Two weeks ago, in Stockholm, Mohammed Omer and four of his friends gathered to talk about the biting drought ravaging their home country, Somalia. Beyond donating funds, the tech developers and social activists came together to discuss ideas to assist those in need of immediate relief. Eventually, they decided to use Ushahidi the Kenyan open source software to develop a platform that would allow responders to connect with drought victims.
The result was Abaaraha (“drought” in Somali), a crowdsourcing platform that collects and verifies data through text, phone calls, email, and social media alerts. The web portal, which went live on Mar. 16, maps cases of malnutrition, disease outbreaks, and death. “There are no platforms that provide full information” with regards to the drought, says Omer. They’re “trying to fill that gap and to [help] coordinate the relief efforts that are taking place.”
An unprecedented crisis is currently gripping Somalia, South Sudan, Nigeria, and Yemen, threatening the lives of 20 million people, according to the United Nations (UN). More than 5 million people face acute food shortages in northeast Nigeria, and famine in parts of South Sudan threatens more than 7.5 million people. In Somalia, where cholera outbreaks have killed hundreds of people, the looming famine threatens 6.2 million—more than half the population. It threatens to bring back the grim reality of 2011, when 260,000 Somalis starved to death.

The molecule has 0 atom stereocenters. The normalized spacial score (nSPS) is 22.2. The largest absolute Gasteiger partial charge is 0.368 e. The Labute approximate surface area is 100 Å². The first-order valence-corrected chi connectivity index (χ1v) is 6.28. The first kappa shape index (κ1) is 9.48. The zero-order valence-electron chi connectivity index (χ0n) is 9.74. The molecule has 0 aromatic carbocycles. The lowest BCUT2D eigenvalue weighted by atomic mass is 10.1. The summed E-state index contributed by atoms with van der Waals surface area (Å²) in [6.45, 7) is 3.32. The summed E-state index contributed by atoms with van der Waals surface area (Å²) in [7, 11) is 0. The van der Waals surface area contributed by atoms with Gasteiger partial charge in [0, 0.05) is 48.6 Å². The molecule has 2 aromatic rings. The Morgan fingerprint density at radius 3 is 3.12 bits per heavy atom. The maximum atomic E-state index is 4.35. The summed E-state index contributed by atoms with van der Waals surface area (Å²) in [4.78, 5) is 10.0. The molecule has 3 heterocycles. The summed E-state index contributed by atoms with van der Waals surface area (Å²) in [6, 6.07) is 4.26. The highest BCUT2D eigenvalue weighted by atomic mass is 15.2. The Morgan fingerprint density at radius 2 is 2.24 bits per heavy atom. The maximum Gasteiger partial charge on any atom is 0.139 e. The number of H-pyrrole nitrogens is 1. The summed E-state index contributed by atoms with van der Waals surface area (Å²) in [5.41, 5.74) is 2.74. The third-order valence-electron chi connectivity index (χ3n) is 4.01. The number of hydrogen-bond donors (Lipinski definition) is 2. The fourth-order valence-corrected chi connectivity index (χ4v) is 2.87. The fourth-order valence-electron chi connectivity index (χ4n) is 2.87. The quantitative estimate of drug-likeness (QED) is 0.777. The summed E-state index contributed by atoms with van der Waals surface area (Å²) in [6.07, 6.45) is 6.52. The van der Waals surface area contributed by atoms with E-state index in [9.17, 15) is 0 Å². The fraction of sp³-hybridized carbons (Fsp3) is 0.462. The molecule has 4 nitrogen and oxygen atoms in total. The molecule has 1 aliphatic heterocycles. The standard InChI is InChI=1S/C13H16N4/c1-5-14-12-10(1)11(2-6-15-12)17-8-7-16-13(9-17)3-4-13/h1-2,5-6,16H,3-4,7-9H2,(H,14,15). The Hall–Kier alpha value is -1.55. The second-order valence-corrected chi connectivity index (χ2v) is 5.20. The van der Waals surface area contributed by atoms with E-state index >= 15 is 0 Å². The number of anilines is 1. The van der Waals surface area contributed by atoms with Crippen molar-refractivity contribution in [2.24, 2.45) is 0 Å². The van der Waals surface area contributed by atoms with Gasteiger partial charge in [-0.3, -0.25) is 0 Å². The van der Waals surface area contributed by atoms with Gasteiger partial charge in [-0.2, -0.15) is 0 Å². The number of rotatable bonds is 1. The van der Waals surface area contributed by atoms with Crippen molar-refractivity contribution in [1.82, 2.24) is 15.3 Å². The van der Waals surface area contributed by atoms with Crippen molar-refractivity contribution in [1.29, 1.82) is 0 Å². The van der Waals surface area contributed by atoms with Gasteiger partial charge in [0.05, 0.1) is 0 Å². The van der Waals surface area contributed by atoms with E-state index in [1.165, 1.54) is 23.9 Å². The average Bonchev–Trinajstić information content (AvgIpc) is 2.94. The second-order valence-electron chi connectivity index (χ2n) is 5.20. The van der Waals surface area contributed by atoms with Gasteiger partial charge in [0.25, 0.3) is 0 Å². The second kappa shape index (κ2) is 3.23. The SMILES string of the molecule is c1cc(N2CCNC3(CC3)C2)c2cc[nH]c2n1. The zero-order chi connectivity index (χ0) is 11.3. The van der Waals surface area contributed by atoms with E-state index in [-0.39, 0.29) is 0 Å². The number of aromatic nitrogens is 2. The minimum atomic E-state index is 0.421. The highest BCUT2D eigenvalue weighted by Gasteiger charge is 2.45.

The UN has given its Food and Agriculture Organization a $22 million loan to help tackle the crisis. Yet, that’s a far cry from the $4.4 billion they need by July to stall Yemenis, Somalis, Nigerians and South Sudanese from dying. But, not waiting on donors, young African professionals both at home and in the diaspora are taking the initiative to connect, collaborate, and raise funds and relief materials to assuage those in need. Equipped with smartphones and access to the internet, they are especially using social media outlets to spread the news about the drought and create positive change.
While raising awareness and funds is a vital part of managing the famine crisis, tech platforms like Abraaraha and others also help authorities identify, track and efficiently respond to specific areas in need, and in turn, helping avert deaths or a humanitarian catastrophe.
These collective efforts have started gaining global traction and drawing the attention of both governments and non-governmental agencies. Their efforts, in countries where governments are known to be slow-paced, inefficient and even corrupt, can prove to be the difference between life and death for hundreds of thousands at risk of hunger and disease.